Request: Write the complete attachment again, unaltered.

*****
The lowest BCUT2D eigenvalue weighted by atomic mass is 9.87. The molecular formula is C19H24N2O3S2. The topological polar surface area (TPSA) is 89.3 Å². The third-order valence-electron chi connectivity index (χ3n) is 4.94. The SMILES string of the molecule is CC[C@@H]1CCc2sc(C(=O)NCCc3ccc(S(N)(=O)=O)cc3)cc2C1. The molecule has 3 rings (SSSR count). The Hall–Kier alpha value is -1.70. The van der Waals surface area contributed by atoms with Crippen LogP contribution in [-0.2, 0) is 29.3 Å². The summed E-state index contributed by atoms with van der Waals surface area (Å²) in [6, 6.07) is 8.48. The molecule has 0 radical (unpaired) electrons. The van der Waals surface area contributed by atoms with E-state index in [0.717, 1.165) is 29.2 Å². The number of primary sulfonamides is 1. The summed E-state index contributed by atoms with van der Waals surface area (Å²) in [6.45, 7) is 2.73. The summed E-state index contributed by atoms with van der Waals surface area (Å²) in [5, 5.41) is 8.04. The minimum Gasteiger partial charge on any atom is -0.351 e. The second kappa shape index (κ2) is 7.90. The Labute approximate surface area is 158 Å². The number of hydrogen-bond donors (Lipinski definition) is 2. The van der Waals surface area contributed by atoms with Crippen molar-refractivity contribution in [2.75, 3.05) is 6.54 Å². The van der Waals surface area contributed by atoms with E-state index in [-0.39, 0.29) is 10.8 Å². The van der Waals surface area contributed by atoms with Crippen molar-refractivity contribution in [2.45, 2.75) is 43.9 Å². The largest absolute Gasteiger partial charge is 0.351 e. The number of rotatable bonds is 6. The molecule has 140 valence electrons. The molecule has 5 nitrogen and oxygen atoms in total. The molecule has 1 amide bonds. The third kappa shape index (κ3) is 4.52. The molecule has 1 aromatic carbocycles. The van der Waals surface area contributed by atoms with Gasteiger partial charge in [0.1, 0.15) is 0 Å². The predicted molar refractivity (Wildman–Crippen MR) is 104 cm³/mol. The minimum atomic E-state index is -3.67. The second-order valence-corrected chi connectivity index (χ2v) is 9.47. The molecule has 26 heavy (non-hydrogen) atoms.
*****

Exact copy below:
The lowest BCUT2D eigenvalue weighted by atomic mass is 9.87. The molecular formula is C19H24N2O3S2. The topological polar surface area (TPSA) is 89.3 Å². The third-order valence-electron chi connectivity index (χ3n) is 4.94. The SMILES string of the molecule is CC[C@@H]1CCc2sc(C(=O)NCCc3ccc(S(N)(=O)=O)cc3)cc2C1. The molecule has 3 rings (SSSR count). The Hall–Kier alpha value is -1.70. The van der Waals surface area contributed by atoms with Crippen LogP contribution in [-0.2, 0) is 29.3 Å². The summed E-state index contributed by atoms with van der Waals surface area (Å²) in [6, 6.07) is 8.48. The molecule has 0 radical (unpaired) electrons. The van der Waals surface area contributed by atoms with E-state index in [0.717, 1.165) is 29.2 Å². The number of primary sulfonamides is 1. The summed E-state index contributed by atoms with van der Waals surface area (Å²) in [6.45, 7) is 2.73. The summed E-state index contributed by atoms with van der Waals surface area (Å²) in [5, 5.41) is 8.04. The minimum Gasteiger partial charge on any atom is -0.351 e. The second kappa shape index (κ2) is 7.90. The Labute approximate surface area is 158 Å². The number of hydrogen-bond donors (Lipinski definition) is 2. The van der Waals surface area contributed by atoms with Crippen molar-refractivity contribution in [2.75, 3.05) is 6.54 Å². The van der Waals surface area contributed by atoms with E-state index in [-0.39, 0.29) is 10.8 Å². The van der Waals surface area contributed by atoms with Crippen molar-refractivity contribution in [2.45, 2.75) is 43.9 Å². The largest absolute Gasteiger partial charge is 0.351 e. The number of rotatable bonds is 6. The molecule has 140 valence electrons. The molecule has 5 nitrogen and oxygen atoms in total. The molecule has 1 amide bonds. The third kappa shape index (κ3) is 4.52. The molecule has 1 aromatic carbocycles. The van der Waals surface area contributed by atoms with Gasteiger partial charge in [0.1, 0.15) is 0 Å². The predicted molar refractivity (Wildman–Crippen MR) is 104 cm³/mol. The minimum atomic E-state index is -3.67. The second-order valence-corrected chi connectivity index (χ2v) is 9.47. The molecule has 26 heavy (non-hydrogen) atoms.